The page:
Pilot Project

By British Columbia Parapalegic Association


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Yes, it’s true – the British Columbia Paraplegic Association celebrated a milestone birthday a few years back.  For 50+ years, they’ve been helping people with spinal cord injuries rebuild their lives!

We could tell you many amazing stories about their 50-year history and the incredible people that they’ve crossed paths with during that time.  We could tell you lots about the wonderful ways in which the BC Paraplegic Association makes a difference.  But… we’re sure you’d rather hear from someone who has been here from the beginning.

Ben Stam will tell you himself that he’s an “old-timer”.  He has been around since BCPA put down its roots over half a century ago.  And he has also marked his own anniversary of sorts – more than 50 years of living life from a wheelchair.

Ben clearly remembers the day he was injured a little over 50 years ago.  There was a light drizzle in the air, but it didn’t stop a group of adventurous teenagers from hiking Bridal Falls near Chilliwack.  17-year old Ben was happy to be enjoying the outdoors with his girlfriend and pals, until suddenly the earth gave way beneath his feet.  He didn’t fall far, but it was far enough.  From that moment on, Ben couldn’t move – and he was a paraplegic.

“My world collapsed when the doctors told me I wouldn’t have use of my legs”, says Ben.  “The thought of being condemned to life in a wheelchair was crushing, almost more than I could bear.  But what could I do?”

Life for a paraplegic was different back then.  Ben recalls the early days, “It wasn’t like now.  There really wasn’t much in the way of support for people like me, at least not until BCPA came along.  In fact, my parents almost lost their house because of the medical expenses related to my injury.  And getting around was nearly impossible.  There were no accessible sidewalks at all near our home.”

But Ben wasn’t one to give up.  After a lengthy rehabilitation, he was ready to resume his life.  And a newly formed organization, the BC Paraplegic Association, was there to help him.  It was BCPA who helped Ben land a job as an assembler at an electronic equipment plant.  He will never forget the passion of those early BCPA staff members, “They had a real desire to help people like me and they battled hard with the authorities to make sure we were treated fairly.”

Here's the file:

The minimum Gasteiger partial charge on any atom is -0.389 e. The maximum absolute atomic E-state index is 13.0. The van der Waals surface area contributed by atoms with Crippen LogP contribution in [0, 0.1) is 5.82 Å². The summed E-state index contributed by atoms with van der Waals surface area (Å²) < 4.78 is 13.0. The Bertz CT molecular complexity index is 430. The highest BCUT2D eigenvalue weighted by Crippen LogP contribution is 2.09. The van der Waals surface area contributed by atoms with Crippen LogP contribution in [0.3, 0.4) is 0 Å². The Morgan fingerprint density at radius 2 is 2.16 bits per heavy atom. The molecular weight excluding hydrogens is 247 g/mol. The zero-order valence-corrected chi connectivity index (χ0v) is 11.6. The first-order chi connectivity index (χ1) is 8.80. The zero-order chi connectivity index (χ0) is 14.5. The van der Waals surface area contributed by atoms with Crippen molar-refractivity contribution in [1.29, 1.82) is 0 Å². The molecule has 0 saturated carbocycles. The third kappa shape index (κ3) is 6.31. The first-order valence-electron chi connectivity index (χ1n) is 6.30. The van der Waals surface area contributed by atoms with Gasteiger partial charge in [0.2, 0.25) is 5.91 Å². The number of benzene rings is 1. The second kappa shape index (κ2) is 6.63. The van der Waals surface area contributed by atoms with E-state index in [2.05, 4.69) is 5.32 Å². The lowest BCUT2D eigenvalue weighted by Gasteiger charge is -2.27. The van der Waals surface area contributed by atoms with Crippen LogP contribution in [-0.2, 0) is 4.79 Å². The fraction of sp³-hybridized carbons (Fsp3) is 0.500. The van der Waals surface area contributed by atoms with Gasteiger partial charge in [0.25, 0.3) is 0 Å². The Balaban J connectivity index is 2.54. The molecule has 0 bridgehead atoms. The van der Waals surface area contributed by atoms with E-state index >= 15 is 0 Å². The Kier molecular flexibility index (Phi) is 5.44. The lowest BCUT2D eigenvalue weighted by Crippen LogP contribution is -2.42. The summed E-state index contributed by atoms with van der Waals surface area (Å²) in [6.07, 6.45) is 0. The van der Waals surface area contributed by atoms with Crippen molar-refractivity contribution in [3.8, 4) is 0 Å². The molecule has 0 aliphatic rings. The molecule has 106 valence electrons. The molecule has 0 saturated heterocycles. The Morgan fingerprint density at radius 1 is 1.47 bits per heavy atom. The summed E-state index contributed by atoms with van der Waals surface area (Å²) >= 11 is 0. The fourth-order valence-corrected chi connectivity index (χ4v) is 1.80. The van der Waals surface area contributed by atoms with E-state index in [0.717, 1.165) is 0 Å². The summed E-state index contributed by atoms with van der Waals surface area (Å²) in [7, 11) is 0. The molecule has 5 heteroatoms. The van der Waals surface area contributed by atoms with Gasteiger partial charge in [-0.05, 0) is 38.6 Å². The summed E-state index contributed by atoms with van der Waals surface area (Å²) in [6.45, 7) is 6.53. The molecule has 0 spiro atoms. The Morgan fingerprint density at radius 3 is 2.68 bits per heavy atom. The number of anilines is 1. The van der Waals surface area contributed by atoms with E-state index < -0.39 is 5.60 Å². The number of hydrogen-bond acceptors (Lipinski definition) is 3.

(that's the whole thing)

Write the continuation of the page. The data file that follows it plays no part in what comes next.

It was also BCPA who helped Ben realize a new-born dream.  A colleague of Ben’s and former air force pilot often talked of his flying days and the incredible feeling of freedom when in the air.  Ben was hooked and longed to leave behind his wheelchair.  But the aviation authorities would not grant Ben a pilot’s license because of his injury.

Again, Ben was not one to give up.  With the help of BCPA, Ben fought to make his dream come true.  It took three long years, but he was finally victorious.  In 1970, Ben became the first Canadian paraplegic granted a license to fly!  He says, “My initial flight was absolutely beautiful.  I’ll never forget the freedom.  And I’m so pleased that together with BCPA, we paved the way for other paraplegics to experience the wonder of flying.” After all….the vision of the B.C. Paraplegic Association is “A World Without Barriers”!

Ben’s accomplishments are profiled in a display at the Canadian Museum of Flight, located in Langley, B.C. Included in the display is a short video produced by CBC-TV from 1970.               

Today, Ben is enjoying retirement with his wife – yes, he married his sweetheart who was with him on that tragic day over 50 years ago.  They love to travel, spend time with their two granddaughters and fish….Ben’s new passion.

Ben’s story shows what can be accomplished with determination.  For five decades, the BC Paraplegic Association has been the leading force in bringing about positive change for people who have suffered a spinal cord injury . . . everything from overcoming the physical and emotional challenges of living life in a wheelchair . . . to better housing and transportation . . . to improved public access and attitudes.  In fact, over their long history, they have helped more than 95,000 people live a better life.

And as people’s needs change, BCPA’s programs evolve.  Now that Ben is facing his golden years, he knows that there will be new challenges related to his injury.  And he is not alone.  With an aging population, we know that more and more seniors will need this support.  It’s predicted that within the next decade, older citizens will outnumber children in our society.  BCPA is taking steps to ensure that we address their special concerns.

Seniors with spinal cord injuries not only face a unique set of needs, doubts, questions and fears, but also dreams, goals and aspirations.  BCPA’s “50 Plus Program” is specially designed to bring seniors together.  Through social activities, community events and information seminars, seniors with injuries share and learn from each other.    They know from experience that this is one of the most powerful and lasting aspects of the healing process. The program relies on volunteers; successful people like Ben, to provide inspiration and guidance to those newly injured and help ensure “A World Without Barriers”. For more information about the BC Paraplegic Association go to www.bcpara.org



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